Think of the Webby Awards as we do of Hollywood’s Oscar awards.

The New York Times has called the Webby Awards the “Internet’s highest honor.”

This year’s 16th Annual Webby Awards has collected almost 10,000 entries from every US state, including 60 countries from throughout the world.

The first nationally televised Webby Awards ceremony was in San Francisco in 1997.

The Webby Award trophy itself, is a little over 12 inches tall, resembles a spring coil (think of a giant slinky), and is engraved with a binary coding of 1s and 0s.

Webby Awards, or “Webbys,” are awarded in over 100 categories. For the complete list, see:

Shlain also co-founded the International Academy of Digital Arts and Sciences (IADAS) in 1998.

Objectives of the academy include recognizing and acknowledging excellence in interactive content among emerging technologies.

Another objective is facilitating growth and development by connecting diverse groups of achievers in the areas of digital arts and sciences.

Importance is placed on educating industry professionals and the public concerning available technologies and their integration into the general culture.

The IADAS Executive Academy consists of industry musicians and celebrities such as David Bowie and Beck, Martha Stewart, a founding father of the Internet, Vinton Cerf; “Simpsons” creator, Matt Groening, and Huffington Post Founder; Arianna Huffington.

IADAS has brought attention to the technical resources and advancements of the Internet and developing social media by presenting the Webby Awards since 1998.

May 21, New York will play host to this year’s Webby Awards.

Webby Awards industry experts attending this year include mobile phone inventor Martin Cooper, Huffington Post founder Arianna Huffington, Twitter co-founder Biz Stone, and business and television personality Martha Stewart.

Webby winners are selected based on certain criteria.

For film and video, the winners are decided upon concept and writing, quality of craft, integration, and overall experience.

Interactive advertising Webbys are based upon creativity, integration, and overall experience.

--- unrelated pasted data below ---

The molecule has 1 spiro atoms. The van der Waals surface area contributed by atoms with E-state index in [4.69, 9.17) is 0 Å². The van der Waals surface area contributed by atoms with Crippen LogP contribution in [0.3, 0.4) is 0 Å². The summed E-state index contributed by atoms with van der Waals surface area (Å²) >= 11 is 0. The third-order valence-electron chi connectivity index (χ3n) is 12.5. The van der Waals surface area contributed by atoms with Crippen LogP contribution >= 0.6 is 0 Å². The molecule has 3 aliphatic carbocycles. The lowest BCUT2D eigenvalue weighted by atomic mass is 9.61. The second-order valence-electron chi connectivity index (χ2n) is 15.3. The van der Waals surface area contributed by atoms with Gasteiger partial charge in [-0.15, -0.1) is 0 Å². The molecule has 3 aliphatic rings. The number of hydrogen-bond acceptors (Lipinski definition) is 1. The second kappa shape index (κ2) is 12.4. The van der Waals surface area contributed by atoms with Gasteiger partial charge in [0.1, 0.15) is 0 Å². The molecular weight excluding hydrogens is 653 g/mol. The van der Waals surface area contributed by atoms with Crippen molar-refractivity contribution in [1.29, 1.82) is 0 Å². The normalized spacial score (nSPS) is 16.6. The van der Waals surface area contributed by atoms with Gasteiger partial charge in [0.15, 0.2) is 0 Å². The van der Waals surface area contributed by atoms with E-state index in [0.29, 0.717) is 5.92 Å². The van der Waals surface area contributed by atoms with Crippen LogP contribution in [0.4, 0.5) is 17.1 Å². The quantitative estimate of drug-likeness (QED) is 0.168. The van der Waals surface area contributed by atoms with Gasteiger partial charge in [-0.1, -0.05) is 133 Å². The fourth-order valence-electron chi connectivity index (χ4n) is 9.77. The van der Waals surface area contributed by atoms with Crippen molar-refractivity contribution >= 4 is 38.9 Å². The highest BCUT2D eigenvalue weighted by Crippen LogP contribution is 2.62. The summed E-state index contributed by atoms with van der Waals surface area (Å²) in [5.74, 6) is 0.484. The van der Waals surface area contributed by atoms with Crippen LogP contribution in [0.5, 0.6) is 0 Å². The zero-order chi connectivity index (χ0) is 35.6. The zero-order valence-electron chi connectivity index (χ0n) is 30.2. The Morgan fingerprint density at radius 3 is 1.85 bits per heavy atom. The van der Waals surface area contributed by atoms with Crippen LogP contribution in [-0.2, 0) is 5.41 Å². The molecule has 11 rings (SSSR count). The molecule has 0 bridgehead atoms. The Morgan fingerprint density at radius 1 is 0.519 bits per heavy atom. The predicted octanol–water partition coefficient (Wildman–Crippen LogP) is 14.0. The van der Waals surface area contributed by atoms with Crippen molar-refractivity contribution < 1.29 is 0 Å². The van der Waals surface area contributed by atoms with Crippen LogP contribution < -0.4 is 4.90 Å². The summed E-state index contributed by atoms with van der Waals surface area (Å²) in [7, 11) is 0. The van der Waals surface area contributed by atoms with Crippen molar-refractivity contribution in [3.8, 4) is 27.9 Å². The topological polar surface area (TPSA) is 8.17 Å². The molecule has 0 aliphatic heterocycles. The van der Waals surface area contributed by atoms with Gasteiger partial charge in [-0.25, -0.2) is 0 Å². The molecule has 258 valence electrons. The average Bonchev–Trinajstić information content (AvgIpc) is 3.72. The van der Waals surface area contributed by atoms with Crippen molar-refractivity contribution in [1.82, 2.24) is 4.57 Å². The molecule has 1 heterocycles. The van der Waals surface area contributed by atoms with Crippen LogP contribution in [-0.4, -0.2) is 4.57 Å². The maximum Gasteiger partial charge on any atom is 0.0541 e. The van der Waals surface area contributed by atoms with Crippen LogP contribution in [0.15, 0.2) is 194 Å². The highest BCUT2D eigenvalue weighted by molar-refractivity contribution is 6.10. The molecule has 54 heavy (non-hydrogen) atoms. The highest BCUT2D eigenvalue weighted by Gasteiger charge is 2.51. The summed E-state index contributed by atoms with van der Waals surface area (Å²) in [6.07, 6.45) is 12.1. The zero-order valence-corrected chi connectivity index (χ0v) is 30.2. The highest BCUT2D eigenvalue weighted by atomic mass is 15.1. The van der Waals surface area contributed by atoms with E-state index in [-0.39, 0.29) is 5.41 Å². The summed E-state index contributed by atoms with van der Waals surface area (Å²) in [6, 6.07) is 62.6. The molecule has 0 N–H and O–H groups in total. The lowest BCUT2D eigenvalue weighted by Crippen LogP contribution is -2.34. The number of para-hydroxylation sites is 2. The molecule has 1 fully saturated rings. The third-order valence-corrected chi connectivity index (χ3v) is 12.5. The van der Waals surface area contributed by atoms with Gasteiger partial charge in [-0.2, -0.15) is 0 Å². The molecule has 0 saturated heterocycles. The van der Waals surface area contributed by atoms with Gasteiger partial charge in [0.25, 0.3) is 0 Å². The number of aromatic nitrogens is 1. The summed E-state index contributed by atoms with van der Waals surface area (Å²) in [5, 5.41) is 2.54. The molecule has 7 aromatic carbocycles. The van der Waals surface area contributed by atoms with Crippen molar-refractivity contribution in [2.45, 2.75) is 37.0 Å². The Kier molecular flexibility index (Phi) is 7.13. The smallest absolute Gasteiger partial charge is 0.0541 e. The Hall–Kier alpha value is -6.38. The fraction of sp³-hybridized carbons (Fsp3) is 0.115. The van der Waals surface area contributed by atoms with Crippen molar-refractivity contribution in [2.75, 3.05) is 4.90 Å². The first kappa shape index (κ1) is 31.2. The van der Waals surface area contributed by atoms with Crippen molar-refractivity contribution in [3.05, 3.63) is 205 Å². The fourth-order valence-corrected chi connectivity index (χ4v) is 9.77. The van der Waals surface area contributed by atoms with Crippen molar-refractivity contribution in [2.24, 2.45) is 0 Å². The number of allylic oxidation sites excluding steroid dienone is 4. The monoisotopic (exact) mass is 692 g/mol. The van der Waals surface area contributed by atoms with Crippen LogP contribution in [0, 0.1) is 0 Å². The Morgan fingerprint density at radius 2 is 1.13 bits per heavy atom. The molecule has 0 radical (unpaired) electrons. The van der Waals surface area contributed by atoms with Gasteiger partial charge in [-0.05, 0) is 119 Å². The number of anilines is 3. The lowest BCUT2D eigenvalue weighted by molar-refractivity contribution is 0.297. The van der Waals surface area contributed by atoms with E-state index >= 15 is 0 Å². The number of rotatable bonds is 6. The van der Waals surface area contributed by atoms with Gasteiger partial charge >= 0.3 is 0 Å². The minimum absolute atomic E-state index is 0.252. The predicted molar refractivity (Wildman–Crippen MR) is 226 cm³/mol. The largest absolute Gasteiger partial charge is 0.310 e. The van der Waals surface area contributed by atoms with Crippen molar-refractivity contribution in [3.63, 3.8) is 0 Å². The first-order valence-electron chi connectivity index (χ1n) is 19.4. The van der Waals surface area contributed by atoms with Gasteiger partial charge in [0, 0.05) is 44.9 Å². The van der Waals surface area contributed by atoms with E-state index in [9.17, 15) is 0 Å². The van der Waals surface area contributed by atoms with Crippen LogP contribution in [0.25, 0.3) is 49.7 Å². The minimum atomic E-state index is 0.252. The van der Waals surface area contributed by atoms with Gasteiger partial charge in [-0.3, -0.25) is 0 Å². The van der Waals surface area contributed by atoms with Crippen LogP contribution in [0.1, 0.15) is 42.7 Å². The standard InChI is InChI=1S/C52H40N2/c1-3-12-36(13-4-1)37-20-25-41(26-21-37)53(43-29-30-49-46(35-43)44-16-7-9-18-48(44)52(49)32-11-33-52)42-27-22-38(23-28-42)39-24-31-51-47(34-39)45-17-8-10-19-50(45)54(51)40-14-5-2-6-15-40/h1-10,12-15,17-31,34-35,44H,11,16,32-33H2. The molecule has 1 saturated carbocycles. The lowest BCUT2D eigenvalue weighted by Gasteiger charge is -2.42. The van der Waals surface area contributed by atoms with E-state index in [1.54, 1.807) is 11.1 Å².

The websites and mobile apps category criteria is centered on content, structure and navigation, visual design, functionality, interactivity, and, you guessed it: overall experience.

I found it amusing to learn the winners of a Webby Award are required to give a speech limited to just five words.

The Webby Award’s website states its famous “5-Word Acceptance Speech” keeps the celebrations “vibrant and exciting.”

The following are some of last year’s more memorable five- word acceptance speeches.

“Try stealing this content, Google!” declared the person accepting the Webby from Yelp, winner for Best Guides/Ratings Reviews category.

“Area man finally beats Onion.” In an obvious jab at the popular The Onion website, these words were spoken by the representative from College Humor, winner for Best Humor website at:

“The tentacles go to eleven,” said the recipient for Best Cultural Blog at:

“BabyCenter, we don’t sleep either,” spoke the winner for Best Family and Parenting website at:

“Who says YouTube ain’t cultured?” exclaimed the Google YouTube Play recipient winner of the Webby Award for Best Events at:

In a bit of a twist, with the familiar National Geographic yellow frame covering her face, this award winner said “Our world. Our lens knows . . .” she then removed the yellow frame and finished her sentence with “no boundaries.” This Webby award winner for Best Magazine Website can be seen at:

The NASA homepage on the Internet won for Best Government website. The representative accepting the Webby Award imparted these words when receiving the trophy, “Bringing the universe to you.”

The New Yorker,, won the Webby Award for Best Magazine website. Their spokesperson said “Long articles, but short speech.”

Saving the best for last, this five-word speech was given by the AARP to all of us baby boomers, “We make 50 look good.”

Some notable past Webby winners include: Twitter, Google, eBay, Yahoo!, iTunes, Skype, BBC News, CNN, The Guardian, The New York Times, AOL, and The Onion.

To watch video of past winners’ acceptance speeches, check out:

This year’s Webby Award winners will be given their Webby trophies during a live-streamed Internet broadcast at the Hammerstein Ballroom in New York.

The awards ceremony is May 21 at 4:30 p.m. CDT on the Webby Awards website: